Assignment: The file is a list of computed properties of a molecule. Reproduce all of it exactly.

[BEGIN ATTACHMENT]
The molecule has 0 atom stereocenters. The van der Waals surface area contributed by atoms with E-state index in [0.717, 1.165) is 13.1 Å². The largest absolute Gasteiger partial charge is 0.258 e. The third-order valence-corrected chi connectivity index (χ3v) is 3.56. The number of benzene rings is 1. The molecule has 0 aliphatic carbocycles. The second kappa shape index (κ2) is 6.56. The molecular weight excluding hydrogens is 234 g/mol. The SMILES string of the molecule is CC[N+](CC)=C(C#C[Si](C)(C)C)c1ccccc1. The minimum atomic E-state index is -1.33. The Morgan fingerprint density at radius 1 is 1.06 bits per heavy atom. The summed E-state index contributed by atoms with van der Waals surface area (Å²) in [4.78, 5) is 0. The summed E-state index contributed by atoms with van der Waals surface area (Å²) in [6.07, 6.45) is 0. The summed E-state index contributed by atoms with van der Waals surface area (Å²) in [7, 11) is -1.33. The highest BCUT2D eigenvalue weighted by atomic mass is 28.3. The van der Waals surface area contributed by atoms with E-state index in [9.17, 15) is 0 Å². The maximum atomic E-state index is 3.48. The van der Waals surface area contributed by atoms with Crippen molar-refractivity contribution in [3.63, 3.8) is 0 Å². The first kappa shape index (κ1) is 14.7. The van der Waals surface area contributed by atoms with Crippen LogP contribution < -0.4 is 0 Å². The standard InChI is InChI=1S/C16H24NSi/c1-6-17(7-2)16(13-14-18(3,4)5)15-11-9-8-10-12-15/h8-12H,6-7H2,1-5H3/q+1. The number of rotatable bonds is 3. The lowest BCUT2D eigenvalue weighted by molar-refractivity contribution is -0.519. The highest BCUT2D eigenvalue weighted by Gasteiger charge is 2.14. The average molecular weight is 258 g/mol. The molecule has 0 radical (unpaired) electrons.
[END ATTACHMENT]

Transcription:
The molecule has 0 atom stereocenters. The van der Waals surface area contributed by atoms with E-state index in [0.717, 1.165) is 13.1 Å². The largest absolute Gasteiger partial charge is 0.258 e. The third-order valence-corrected chi connectivity index (χ3v) is 3.56. The number of benzene rings is 1. The molecule has 0 aliphatic carbocycles. The second kappa shape index (κ2) is 6.56. The molecular weight excluding hydrogens is 234 g/mol. The SMILES string of the molecule is CC[N+](CC)=C(C#C[Si](C)(C)C)c1ccccc1. The minimum atomic E-state index is -1.33. The Morgan fingerprint density at radius 1 is 1.06 bits per heavy atom. The summed E-state index contributed by atoms with van der Waals surface area (Å²) in [4.78, 5) is 0. The summed E-state index contributed by atoms with van der Waals surface area (Å²) in [6.07, 6.45) is 0. The summed E-state index contributed by atoms with van der Waals surface area (Å²) in [7, 11) is -1.33. The highest BCUT2D eigenvalue weighted by atomic mass is 28.3. The van der Waals surface area contributed by atoms with E-state index in [9.17, 15) is 0 Å². The maximum atomic E-state index is 3.48. The van der Waals surface area contributed by atoms with Crippen molar-refractivity contribution in [3.63, 3.8) is 0 Å². The first kappa shape index (κ1) is 14.7. The van der Waals surface area contributed by atoms with Crippen LogP contribution < -0.4 is 0 Å². The standard InChI is InChI=1S/C16H24NSi/c1-6-17(7-2)16(13-14-18(3,4)5)15-11-9-8-10-12-15/h8-12H,6-7H2,1-5H3/q+1. The number of rotatable bonds is 3. The lowest BCUT2D eigenvalue weighted by molar-refractivity contribution is -0.519. The highest BCUT2D eigenvalue weighted by Gasteiger charge is 2.14. The average molecular weight is 258 g/mol. The molecule has 0 radical (unpaired) electrons.